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Equilibrium's Finance and Investment News Roundup

As part of our roundup this week, we look at data suggesting George Osborne's target for reducing the budget deficit for the current financial year could be missed, the UK inflation rate remaining unchanged in February, a widening of the national house price gap and new research showing the majority of current account users are regularly facing fees.

 

2015/16 budget target 'may be missed'

A target set by Chancellor of the Exchequer George Osborne for cutting the budget deficit in the 2015/16 financial year could be missed, new data has suggested. According to the findings from the Office for National Statistics, the budget deficit stands at £70.7 billion with one month remaining of the current financial year.

Mr Osborne has set a target of bringing the budget deficit down to £72.2 billion for the period, but with borrowing falling less than expected in February to £7.1 billion, it would mean that it would have to fall to levels not seen since March 2004 in order for the figure to be achieved.

The news comes after a challenging week for the Chancellor, in which he dropped plans to cut disability welfare payments as part of his Budget after receiving criticism for the proposal.   

UK inflation was unchanged in February

The Office for National Statistics has revealed that UK inflation, as measured by the Consumer Prices Index, remained unchanged at 0.3% in February. It was shown that while big rises were recorded for food prices - and vegetables in particular - there was a fall in transport costs, caused mainly by price changes for items including second-hand cars, road passenger transport and bicycles.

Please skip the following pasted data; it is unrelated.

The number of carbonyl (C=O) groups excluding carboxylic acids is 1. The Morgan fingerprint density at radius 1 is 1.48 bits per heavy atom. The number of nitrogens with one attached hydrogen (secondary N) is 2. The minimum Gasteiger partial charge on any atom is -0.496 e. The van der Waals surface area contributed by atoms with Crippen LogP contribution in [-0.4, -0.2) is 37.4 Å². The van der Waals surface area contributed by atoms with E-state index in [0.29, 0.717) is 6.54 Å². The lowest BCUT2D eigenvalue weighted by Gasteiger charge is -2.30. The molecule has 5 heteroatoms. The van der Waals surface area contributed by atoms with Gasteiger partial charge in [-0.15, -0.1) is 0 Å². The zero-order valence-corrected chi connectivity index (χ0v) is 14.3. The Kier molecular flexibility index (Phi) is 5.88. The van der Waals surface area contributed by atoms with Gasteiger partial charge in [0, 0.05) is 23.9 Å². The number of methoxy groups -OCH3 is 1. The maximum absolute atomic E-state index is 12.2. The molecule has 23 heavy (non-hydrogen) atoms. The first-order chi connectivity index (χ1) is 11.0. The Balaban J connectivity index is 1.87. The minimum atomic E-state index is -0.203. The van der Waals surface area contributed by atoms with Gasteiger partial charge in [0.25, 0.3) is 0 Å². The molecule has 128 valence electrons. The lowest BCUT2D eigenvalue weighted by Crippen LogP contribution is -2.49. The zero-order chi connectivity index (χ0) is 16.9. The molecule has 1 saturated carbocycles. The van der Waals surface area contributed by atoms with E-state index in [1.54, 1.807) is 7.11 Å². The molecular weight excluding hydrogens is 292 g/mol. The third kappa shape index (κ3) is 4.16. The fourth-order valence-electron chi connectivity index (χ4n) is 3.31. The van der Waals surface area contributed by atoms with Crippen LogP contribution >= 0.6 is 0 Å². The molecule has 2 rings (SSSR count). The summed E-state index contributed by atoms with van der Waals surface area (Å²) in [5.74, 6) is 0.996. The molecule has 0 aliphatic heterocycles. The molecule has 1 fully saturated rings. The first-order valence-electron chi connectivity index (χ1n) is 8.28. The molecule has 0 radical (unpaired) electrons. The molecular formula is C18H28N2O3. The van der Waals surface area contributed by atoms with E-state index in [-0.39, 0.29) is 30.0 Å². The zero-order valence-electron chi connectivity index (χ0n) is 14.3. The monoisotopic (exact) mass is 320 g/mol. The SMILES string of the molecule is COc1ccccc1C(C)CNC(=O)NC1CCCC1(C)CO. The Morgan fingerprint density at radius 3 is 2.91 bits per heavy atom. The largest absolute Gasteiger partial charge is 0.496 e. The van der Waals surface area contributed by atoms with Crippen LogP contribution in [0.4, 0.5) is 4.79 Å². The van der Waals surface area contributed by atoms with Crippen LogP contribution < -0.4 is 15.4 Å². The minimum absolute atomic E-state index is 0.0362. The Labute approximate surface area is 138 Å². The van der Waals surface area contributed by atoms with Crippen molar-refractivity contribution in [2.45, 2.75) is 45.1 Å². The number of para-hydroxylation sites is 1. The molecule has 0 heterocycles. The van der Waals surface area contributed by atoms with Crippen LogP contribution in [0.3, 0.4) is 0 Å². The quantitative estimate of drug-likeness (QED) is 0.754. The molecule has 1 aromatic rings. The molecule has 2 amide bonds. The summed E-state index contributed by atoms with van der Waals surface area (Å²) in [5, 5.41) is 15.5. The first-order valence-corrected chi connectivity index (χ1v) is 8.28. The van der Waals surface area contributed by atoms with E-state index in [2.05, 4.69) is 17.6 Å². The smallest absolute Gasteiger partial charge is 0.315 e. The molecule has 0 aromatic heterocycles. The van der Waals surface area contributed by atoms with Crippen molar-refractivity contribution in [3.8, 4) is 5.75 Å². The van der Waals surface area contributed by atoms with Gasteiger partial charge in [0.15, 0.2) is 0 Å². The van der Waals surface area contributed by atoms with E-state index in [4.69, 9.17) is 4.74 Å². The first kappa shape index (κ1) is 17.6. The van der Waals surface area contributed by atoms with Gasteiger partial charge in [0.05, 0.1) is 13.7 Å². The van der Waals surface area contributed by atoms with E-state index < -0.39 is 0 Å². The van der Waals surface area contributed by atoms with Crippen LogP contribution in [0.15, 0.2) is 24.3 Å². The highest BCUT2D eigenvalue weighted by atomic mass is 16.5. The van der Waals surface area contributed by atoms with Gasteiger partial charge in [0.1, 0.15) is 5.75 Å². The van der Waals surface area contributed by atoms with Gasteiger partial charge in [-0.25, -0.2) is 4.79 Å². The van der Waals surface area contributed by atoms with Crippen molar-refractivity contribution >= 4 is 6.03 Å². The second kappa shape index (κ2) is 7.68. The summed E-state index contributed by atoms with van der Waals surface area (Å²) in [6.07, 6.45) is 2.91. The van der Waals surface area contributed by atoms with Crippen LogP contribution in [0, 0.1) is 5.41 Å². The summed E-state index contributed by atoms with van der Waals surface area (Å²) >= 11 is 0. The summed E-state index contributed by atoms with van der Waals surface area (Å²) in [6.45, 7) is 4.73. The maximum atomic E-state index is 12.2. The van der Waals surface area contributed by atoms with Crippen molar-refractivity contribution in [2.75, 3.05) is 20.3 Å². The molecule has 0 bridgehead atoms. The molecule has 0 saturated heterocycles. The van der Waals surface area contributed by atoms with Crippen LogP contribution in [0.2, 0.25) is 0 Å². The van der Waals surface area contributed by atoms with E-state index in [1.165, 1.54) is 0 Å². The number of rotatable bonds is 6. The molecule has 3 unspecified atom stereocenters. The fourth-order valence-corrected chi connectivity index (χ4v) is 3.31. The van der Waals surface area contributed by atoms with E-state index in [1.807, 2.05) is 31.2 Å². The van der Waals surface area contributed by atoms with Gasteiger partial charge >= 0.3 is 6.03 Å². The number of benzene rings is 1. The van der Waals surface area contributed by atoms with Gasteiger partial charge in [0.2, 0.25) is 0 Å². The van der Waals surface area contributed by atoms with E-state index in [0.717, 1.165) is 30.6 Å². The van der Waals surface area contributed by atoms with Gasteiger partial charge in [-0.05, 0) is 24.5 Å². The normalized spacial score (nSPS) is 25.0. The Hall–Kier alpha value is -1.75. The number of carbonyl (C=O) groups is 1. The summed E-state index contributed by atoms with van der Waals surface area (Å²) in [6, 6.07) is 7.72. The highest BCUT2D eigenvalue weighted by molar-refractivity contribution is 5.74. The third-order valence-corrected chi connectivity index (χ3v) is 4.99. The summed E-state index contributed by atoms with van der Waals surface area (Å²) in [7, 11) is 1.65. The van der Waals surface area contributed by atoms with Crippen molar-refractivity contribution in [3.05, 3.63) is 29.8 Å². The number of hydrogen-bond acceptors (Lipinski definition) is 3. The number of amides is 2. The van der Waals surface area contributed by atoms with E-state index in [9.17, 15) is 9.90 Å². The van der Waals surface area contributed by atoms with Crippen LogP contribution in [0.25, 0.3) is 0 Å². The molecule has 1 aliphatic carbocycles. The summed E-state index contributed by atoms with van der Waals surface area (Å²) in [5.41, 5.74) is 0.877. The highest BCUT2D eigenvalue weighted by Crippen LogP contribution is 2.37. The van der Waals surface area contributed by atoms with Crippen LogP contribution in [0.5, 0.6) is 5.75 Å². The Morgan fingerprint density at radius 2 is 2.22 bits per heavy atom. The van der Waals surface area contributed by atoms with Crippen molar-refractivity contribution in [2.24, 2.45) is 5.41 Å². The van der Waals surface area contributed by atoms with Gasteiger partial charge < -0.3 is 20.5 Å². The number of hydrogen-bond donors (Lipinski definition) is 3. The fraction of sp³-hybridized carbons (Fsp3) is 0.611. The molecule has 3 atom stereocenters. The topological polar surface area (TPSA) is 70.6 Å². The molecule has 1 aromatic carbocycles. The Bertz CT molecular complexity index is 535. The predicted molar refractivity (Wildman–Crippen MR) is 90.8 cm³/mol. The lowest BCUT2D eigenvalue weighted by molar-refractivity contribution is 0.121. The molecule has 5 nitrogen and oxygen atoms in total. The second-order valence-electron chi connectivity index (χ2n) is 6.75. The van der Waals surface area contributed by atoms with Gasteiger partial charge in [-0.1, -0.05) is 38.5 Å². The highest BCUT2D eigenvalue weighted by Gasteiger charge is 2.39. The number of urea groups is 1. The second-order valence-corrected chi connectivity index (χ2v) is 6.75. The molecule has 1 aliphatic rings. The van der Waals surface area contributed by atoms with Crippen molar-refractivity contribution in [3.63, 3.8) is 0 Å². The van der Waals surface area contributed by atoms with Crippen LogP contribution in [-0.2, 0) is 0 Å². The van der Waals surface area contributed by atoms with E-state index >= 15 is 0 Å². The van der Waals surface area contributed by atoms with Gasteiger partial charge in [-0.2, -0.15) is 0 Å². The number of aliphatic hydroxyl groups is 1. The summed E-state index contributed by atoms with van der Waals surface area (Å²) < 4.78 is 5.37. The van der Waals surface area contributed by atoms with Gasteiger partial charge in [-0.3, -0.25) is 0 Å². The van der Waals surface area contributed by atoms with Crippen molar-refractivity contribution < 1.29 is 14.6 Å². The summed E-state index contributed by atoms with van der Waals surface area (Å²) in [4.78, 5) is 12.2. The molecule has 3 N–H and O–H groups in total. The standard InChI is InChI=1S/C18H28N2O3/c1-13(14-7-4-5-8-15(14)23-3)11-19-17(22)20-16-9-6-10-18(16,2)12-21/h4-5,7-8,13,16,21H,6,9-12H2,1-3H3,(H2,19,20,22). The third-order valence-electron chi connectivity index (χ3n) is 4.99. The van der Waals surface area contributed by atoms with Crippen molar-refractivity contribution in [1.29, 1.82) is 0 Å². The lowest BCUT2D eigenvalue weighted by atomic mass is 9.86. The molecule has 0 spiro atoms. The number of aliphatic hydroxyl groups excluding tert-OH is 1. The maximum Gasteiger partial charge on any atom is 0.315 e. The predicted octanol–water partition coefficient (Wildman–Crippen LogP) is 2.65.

The lack of movement means that annual inflation has remained beneath the 2% target set by the Bank of England (BoE) for two years. The BoE has previously stated that it anticipates the level to stay below 1% in 2016. 

National house price gap 'continues to widen'

A national house price gap between England and the rest of the UK is continuing to widen, new research has indicated. Figures released by the Office for National Statistics revealed that prices climbed by 8.6% in England in the year to the end of January, while over the same period prices in Scotland and Northern Ireland only edged up by 0.1% and 0.8% respectively, and dropped by 0.3% in Wales.

It was revealed that the average UK home is now valued at £292,000 following an average UK house price increase of 0.9% from December to January.

The research showed that the house value upsurge in England is primarily being fuelled by annual increases in the South East of 11.7%, in London of 10.8% and the East of 9.8%. Indeed, UK house prices climbed by only 5.1% in the year to the end of January when figures for London and the South East are not included. 

Most current account users face fees, research shows

The majority of current account users in the UK regularly face fees of one form or another. This is according to new research from financial information service Moneyfacts, which found that nine in ten current accounts for day-to-day customers include fees for overdraft usage or include a subscription charge.

It was shown that many accounts that charge fees are offering incentives to get people to sign up, including cashback when they open an account and discounts when shopping with certain retailers.

Rachel Springall of Moneyfacts commented: "The complex nature of current accounts makes it hard to choose the right option upfront, which means that when someone does borrow, the fees are likely to give them a nasty surprise."